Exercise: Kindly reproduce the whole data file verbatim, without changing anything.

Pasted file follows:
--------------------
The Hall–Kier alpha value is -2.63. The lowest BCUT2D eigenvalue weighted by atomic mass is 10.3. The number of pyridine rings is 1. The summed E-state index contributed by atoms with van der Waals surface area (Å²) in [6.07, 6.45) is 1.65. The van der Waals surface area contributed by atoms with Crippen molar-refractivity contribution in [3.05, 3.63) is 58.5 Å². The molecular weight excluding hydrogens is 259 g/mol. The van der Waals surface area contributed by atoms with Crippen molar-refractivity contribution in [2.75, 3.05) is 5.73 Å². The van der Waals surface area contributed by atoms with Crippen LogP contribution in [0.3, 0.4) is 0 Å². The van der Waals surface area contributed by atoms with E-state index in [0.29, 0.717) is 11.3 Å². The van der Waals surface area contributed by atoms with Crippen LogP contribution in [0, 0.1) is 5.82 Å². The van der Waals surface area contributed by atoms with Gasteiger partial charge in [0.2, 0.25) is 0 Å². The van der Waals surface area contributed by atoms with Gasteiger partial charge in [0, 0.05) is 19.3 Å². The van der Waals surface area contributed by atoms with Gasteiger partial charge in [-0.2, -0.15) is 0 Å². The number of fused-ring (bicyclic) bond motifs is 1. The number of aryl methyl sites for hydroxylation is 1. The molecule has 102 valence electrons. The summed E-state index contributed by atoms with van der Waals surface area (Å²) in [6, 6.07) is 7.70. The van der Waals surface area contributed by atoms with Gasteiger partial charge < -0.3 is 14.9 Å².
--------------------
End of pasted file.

The Hall–Kier alpha value is -2.63. The lowest BCUT2D eigenvalue weighted by atomic mass is 10.3. The number of pyridine rings is 1. The summed E-state index contributed by atoms with van der Waals surface area (Å²) in [6.07, 6.45) is 1.65. The van der Waals surface area contributed by atoms with Crippen molar-refractivity contribution in [3.05, 3.63) is 58.5 Å². The molecular weight excluding hydrogens is 259 g/mol. The van der Waals surface area contributed by atoms with Crippen molar-refractivity contribution in [2.75, 3.05) is 5.73 Å². The van der Waals surface area contributed by atoms with Crippen LogP contribution in [0.3, 0.4) is 0 Å². The van der Waals surface area contributed by atoms with E-state index in [0.29, 0.717) is 11.3 Å². The van der Waals surface area contributed by atoms with Crippen LogP contribution in [0, 0.1) is 5.82 Å². The van der Waals surface area contributed by atoms with Gasteiger partial charge in [0.2, 0.25) is 0 Å². The van der Waals surface area contributed by atoms with Gasteiger partial charge in [0, 0.05) is 19.3 Å². The van der Waals surface area contributed by atoms with Gasteiger partial charge in [-0.2, -0.15) is 0 Å². The number of fused-ring (bicyclic) bond motifs is 1. The number of aryl methyl sites for hydroxylation is 1. The molecule has 102 valence electrons. The summed E-state index contributed by atoms with van der Waals surface area (Å²) in [6, 6.07) is 7.70. The van der Waals surface area contributed by atoms with Gasteiger partial charge < -0.3 is 14.9 Å².